The Ontario Pharmacists Association (‘˜OPA’ or the ‘˜Association’) welcomes the opportunity to comment on the Model Standards for Pharmacy Compounding of Non-Sterile Preparations (‘˜model standards’) as proposed by the National Association of Pharmacy Regulatory Authorities (‘˜NAPRA’). [Read the rest of OPA’s submission here](/library/consultations/download/161117_OPA_Response_NAPRA%20Model_Standards_Non_Sterile_Compounding.pdf)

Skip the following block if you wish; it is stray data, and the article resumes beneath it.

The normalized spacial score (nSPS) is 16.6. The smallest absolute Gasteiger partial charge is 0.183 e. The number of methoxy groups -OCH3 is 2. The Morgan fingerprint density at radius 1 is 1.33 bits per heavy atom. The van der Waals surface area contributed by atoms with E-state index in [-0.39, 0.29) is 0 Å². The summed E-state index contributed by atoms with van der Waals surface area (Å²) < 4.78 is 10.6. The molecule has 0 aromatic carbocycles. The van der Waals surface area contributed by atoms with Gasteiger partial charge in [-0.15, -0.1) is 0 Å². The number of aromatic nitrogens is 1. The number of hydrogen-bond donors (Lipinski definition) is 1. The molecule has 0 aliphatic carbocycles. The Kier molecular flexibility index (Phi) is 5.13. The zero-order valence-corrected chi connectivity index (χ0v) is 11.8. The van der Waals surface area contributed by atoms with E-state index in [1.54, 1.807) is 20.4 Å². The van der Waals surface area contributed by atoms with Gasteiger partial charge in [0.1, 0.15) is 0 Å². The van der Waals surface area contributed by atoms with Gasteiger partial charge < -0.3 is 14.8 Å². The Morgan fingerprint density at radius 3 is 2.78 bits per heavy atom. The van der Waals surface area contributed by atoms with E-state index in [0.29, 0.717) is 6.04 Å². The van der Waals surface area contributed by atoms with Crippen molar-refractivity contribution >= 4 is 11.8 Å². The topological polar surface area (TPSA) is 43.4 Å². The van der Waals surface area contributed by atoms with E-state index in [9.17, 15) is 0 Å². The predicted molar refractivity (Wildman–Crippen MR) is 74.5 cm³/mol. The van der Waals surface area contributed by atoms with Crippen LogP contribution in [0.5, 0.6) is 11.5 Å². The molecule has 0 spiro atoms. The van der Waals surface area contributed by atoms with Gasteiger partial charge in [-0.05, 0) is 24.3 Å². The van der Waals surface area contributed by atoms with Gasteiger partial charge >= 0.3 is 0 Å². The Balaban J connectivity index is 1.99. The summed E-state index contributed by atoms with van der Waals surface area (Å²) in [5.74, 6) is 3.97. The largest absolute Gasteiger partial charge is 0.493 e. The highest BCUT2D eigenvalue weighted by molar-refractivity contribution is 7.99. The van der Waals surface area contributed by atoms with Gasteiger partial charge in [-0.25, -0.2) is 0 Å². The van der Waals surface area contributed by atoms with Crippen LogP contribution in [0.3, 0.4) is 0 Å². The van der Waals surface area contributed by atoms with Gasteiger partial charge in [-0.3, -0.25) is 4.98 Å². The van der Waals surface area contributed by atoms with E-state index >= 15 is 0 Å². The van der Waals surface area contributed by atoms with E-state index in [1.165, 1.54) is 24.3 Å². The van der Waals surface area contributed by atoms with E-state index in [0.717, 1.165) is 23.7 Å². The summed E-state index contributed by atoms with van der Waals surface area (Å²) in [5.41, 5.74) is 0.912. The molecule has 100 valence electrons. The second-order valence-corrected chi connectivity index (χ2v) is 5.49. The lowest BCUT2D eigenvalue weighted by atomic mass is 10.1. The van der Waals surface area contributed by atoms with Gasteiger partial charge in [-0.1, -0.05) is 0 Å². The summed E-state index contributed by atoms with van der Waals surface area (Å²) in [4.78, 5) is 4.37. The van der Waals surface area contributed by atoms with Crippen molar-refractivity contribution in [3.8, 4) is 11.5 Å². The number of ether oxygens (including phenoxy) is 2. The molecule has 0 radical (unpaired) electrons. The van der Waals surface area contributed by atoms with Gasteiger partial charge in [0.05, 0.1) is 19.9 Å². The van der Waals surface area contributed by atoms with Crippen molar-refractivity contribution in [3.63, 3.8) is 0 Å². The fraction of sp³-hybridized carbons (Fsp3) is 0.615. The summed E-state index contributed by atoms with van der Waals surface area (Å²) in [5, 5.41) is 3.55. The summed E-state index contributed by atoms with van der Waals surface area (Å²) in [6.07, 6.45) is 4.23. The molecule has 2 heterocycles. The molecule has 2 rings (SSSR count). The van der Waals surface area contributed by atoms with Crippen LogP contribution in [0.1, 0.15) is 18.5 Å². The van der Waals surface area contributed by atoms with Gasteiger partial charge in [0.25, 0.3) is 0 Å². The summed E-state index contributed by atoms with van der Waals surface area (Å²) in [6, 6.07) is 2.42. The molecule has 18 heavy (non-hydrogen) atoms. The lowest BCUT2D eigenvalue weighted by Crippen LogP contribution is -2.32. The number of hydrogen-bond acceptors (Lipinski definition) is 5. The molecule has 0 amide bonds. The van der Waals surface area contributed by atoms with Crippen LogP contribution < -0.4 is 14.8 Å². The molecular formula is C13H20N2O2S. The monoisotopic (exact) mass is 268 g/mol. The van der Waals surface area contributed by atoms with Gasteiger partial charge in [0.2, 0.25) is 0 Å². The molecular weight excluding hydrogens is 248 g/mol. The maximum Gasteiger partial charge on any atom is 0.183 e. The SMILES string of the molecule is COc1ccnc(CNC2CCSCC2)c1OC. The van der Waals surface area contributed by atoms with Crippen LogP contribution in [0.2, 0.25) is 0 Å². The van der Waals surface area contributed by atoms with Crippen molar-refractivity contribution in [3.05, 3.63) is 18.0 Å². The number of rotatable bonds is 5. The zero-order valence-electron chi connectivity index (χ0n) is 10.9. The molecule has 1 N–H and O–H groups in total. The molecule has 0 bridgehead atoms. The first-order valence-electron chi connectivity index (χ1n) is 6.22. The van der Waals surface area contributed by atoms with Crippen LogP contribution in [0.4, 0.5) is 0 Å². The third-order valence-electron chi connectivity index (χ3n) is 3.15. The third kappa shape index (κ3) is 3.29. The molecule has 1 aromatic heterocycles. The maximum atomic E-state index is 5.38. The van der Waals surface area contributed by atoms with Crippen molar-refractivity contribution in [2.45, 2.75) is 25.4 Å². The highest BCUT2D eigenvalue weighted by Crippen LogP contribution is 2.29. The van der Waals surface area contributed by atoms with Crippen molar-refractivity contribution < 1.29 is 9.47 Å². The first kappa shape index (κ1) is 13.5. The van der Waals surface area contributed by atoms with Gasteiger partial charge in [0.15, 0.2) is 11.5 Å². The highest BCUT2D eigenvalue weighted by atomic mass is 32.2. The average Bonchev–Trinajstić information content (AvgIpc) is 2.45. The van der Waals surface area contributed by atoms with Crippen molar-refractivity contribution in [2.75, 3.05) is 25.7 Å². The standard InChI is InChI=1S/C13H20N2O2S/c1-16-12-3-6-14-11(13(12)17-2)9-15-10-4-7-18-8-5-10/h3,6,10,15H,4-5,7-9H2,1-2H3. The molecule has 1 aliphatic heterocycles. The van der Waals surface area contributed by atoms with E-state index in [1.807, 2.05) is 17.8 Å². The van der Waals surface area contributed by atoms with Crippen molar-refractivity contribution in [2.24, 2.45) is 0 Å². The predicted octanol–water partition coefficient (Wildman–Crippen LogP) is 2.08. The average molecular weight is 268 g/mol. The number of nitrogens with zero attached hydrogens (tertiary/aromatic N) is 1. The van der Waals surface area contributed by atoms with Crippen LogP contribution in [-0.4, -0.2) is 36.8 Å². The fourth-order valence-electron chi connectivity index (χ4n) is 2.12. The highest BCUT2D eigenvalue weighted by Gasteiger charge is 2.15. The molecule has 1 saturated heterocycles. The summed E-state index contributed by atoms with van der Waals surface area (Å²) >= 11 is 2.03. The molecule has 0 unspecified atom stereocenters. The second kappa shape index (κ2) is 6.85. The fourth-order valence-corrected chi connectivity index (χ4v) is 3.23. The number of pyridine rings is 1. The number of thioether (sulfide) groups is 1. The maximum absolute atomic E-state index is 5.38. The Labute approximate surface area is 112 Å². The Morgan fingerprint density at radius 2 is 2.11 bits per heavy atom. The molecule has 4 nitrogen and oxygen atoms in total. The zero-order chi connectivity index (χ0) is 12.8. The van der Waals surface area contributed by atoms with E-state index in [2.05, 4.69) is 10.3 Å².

Summit Veterinary Pharmacy Inc. (SVP) welcomes the opportunity to comment regarding the NAPRA proposed Model Standards for Pharmacy Compounding of Non-Sterile Preparations (version 5b), presently found on the OCP website. [Read the rest of SVP’s submission here](/library/consultations/download/Ltr_to_OCP_NAPRA_Non_Sterile_Compound_Consult.pdf) [Read IJPC Article Vol 20, #2 here](/library/consultations/download/IJPC_Legislative_Regulatory_Update_IACP_Appropriations.pdf) [Read Ltr to FDA 20140627 here](/library/consultations/download/Ltr_to_FDA_GriffithGreenDeGette.pdf) [Read Ltr to FDA 20160620 here](/library/consultations/download/Ltr_to_FDA_OfficeUseStewart_Cuellar.pdf) [Read Ltr to FDA 20151110 here](/library/consultations/download/Ltr_to_FDA_SalmonSchrader.pdf)